If we act on this problem, and really push to help those people there, though, then these terrorist groups will lose any support they have. People will laugh them right out of their countries.

Angela
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Old 05-18-2003, 09:32 PM   #9
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Al Quada has been recruiting and striking targets in Africa for over a decade. W and his policies in Iraq have nothing to do with the latest bombing in Morocco. Al Quada has been recruiting and plotting attacks in Africa for years, long before the current administration came to power.

To be honest, I'm rather surprised by how little we have heard from Al Quada. In effective Terror organization would be able to strike multiple times a month, every month anywhere in the world. With Al Quada, at mosts since 9/11, were looking at a few attacks per year, most of them small ones, in remote area's.
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Old 05-18-2003, 10:00 PM   #10
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Sting, Casablanca isn't a remote place. Nor is it just a Humphrey Bogart movie. It's the biggest city in Morocco, although it isn't the capital. I have a friend from Santiago, Chile, who is married to a Moroccan. This bombing hit a Spanish place, a Jewish place and God knows what else. The bombing in Saudi Arabia wasn't in a remote place, either; neither was the attack in Israel. It's been a hell of a week for U.S. allies. I just hate it that the U.S. is running risks, as I see it, that we really can't afford to run. It's this sort of thing that makes terrorism nerve-wracking to me personally.
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Old 05-19-2003, 03:07 AM   #11
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Compared to New York City, London or Paris, I consider most places in Africa and Southwest Asia to be remote. Its the developing world. Its easier for Al Quada to pull off terrorist attacks in smaller less developed countries than it is in Europe and North America. Israel has terror attacks every month, but their by terror organizations that are far more active and effective than Al Qauda.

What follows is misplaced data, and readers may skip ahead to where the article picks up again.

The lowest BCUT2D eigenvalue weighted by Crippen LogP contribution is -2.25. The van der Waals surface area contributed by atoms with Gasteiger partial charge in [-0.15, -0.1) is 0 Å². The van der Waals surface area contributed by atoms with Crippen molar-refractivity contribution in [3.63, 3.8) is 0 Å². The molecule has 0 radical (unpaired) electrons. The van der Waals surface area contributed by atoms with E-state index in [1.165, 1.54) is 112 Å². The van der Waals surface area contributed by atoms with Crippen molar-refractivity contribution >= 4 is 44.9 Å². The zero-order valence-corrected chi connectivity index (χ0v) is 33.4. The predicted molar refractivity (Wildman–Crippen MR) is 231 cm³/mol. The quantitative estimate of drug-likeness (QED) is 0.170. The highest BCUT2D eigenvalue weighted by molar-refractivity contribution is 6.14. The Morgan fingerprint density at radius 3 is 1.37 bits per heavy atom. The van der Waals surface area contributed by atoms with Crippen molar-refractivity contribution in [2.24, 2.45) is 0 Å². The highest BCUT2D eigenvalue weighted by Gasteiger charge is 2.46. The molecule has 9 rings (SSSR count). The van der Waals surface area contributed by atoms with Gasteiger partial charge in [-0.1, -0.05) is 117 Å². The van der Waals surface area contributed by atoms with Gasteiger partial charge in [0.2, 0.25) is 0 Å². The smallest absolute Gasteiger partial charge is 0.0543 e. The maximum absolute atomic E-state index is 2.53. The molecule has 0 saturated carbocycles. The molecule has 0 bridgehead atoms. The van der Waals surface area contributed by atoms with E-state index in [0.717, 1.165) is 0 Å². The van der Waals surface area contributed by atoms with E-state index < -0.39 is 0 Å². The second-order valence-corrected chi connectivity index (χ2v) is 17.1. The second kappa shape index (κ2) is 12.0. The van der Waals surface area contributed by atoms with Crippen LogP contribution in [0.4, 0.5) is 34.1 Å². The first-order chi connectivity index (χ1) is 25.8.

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Old 05-19-2003, 11:52 AM   #12
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OK, but I think we should do our best to stop terrorism all over the globe. After all the terrorists have shown that they are willing to attack the U.S. itself as well as citizens of allied countries, such as Spain, Morocco and Saudi Arabia. If it's in our power to help stop global terrorism than let's do it.
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Old 05-19-2003, 05:51 PM   #13
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Quote:
Originally posted by verte76
OK, but I think we should do our best to stop terrorism all over the globe. After all the terrorists have shown that they are willing to attack the U.S. itself as well as citizens of allied countries, such as Spain, Morocco and Saudi Arabia. If it's in our power to help stop global terrorism than let's do it.
Agree wholeheartedly.

Angela
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Old 05-19-2003, 06:02 PM   #14
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I think the article brings up some interesting points, but it's not very fact based. And calling Africa collateral damage is damn presumptuous of the writer.

*skeptic
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Old 05-20-2003, 05:04 PM   #15
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Quote:
Originally posted by oktobergirl
I think the article brings up some interesting points, but it's not very fact based. And calling Africa collateral damage is damn presumptuous of the writer.

*skeptic

Maybe he's just posing the question to provoke thought?